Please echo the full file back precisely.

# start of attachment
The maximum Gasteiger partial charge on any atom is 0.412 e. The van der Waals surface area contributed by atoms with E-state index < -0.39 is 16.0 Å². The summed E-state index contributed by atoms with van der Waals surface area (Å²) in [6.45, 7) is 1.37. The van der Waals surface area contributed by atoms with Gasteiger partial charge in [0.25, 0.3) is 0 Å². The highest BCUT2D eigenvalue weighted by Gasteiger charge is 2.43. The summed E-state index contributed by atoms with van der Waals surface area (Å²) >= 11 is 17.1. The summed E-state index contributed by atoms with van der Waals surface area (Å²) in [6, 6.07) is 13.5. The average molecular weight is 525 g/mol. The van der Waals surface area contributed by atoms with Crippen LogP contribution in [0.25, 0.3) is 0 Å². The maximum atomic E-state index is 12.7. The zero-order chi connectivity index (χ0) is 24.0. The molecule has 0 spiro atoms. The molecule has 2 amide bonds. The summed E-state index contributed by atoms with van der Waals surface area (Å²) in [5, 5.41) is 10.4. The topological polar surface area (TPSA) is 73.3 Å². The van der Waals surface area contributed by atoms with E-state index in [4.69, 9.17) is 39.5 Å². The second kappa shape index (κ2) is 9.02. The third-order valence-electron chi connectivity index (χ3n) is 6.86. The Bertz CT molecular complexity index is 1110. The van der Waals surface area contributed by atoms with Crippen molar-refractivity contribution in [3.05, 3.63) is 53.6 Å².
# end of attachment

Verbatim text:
The maximum Gasteiger partial charge on any atom is 0.412 e. The van der Waals surface area contributed by atoms with E-state index < -0.39 is 16.0 Å². The summed E-state index contributed by atoms with van der Waals surface area (Å²) in [6.45, 7) is 1.37. The van der Waals surface area contributed by atoms with Gasteiger partial charge in [0.25, 0.3) is 0 Å². The highest BCUT2D eigenvalue weighted by Gasteiger charge is 2.43. The summed E-state index contributed by atoms with van der Waals surface area (Å²) >= 11 is 17.1. The summed E-state index contributed by atoms with van der Waals surface area (Å²) in [6, 6.07) is 13.5. The average molecular weight is 525 g/mol. The van der Waals surface area contributed by atoms with Crippen LogP contribution in [0.25, 0.3) is 0 Å². The maximum atomic E-state index is 12.7. The zero-order chi connectivity index (χ0) is 24.0. The molecule has 0 spiro atoms. The molecule has 2 amide bonds. The summed E-state index contributed by atoms with van der Waals surface area (Å²) in [5, 5.41) is 10.4. The topological polar surface area (TPSA) is 73.3 Å². The van der Waals surface area contributed by atoms with E-state index in [4.69, 9.17) is 39.5 Å². The second kappa shape index (κ2) is 9.02. The third-order valence-electron chi connectivity index (χ3n) is 6.86. The Bertz CT molecular complexity index is 1110. The van der Waals surface area contributed by atoms with Crippen molar-refractivity contribution in [3.05, 3.63) is 53.6 Å².